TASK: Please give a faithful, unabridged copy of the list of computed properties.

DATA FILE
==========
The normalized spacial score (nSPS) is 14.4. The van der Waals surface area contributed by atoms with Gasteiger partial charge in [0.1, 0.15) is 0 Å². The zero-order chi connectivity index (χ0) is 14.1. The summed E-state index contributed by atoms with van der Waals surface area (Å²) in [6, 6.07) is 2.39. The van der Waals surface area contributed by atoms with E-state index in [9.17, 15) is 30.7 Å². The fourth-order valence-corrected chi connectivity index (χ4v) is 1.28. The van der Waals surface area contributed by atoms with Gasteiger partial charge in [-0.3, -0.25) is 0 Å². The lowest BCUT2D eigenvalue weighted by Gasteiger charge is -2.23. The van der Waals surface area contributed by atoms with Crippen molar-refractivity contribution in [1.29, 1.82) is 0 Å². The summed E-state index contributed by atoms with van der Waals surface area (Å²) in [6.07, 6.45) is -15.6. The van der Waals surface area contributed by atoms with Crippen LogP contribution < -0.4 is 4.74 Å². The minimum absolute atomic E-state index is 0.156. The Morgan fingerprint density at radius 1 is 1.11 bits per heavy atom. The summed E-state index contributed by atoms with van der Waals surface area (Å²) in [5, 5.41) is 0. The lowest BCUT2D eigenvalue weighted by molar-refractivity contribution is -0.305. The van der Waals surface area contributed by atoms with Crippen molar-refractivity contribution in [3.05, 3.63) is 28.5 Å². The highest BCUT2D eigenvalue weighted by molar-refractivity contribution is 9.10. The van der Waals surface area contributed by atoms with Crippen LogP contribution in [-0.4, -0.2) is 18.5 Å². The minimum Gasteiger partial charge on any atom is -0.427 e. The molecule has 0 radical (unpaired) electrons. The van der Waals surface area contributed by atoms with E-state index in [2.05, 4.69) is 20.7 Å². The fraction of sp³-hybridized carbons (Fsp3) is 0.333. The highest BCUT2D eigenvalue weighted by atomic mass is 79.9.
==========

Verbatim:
The normalized spacial score (nSPS) is 14.4. The van der Waals surface area contributed by atoms with Gasteiger partial charge in [0.1, 0.15) is 0 Å². The zero-order chi connectivity index (χ0) is 14.1. The summed E-state index contributed by atoms with van der Waals surface area (Å²) in [6, 6.07) is 2.39. The van der Waals surface area contributed by atoms with E-state index in [9.17, 15) is 30.7 Å². The fourth-order valence-corrected chi connectivity index (χ4v) is 1.28. The van der Waals surface area contributed by atoms with Gasteiger partial charge in [-0.3, -0.25) is 0 Å². The lowest BCUT2D eigenvalue weighted by Gasteiger charge is -2.23. The van der Waals surface area contributed by atoms with Crippen molar-refractivity contribution in [1.29, 1.82) is 0 Å². The summed E-state index contributed by atoms with van der Waals surface area (Å²) in [6.07, 6.45) is -15.6. The van der Waals surface area contributed by atoms with Crippen LogP contribution < -0.4 is 4.74 Å². The minimum absolute atomic E-state index is 0.156. The Morgan fingerprint density at radius 1 is 1.11 bits per heavy atom. The summed E-state index contributed by atoms with van der Waals surface area (Å²) in [5, 5.41) is 0. The lowest BCUT2D eigenvalue weighted by molar-refractivity contribution is -0.305. The van der Waals surface area contributed by atoms with Crippen molar-refractivity contribution in [3.05, 3.63) is 28.5 Å². The highest BCUT2D eigenvalue weighted by molar-refractivity contribution is 9.10. The van der Waals surface area contributed by atoms with Crippen LogP contribution in [-0.4, -0.2) is 18.5 Å². The minimum Gasteiger partial charge on any atom is -0.427 e. The molecule has 0 radical (unpaired) electrons. The van der Waals surface area contributed by atoms with E-state index in [2.05, 4.69) is 20.7 Å². The fraction of sp³-hybridized carbons (Fsp3) is 0.333. The highest BCUT2D eigenvalue weighted by atomic mass is 79.9.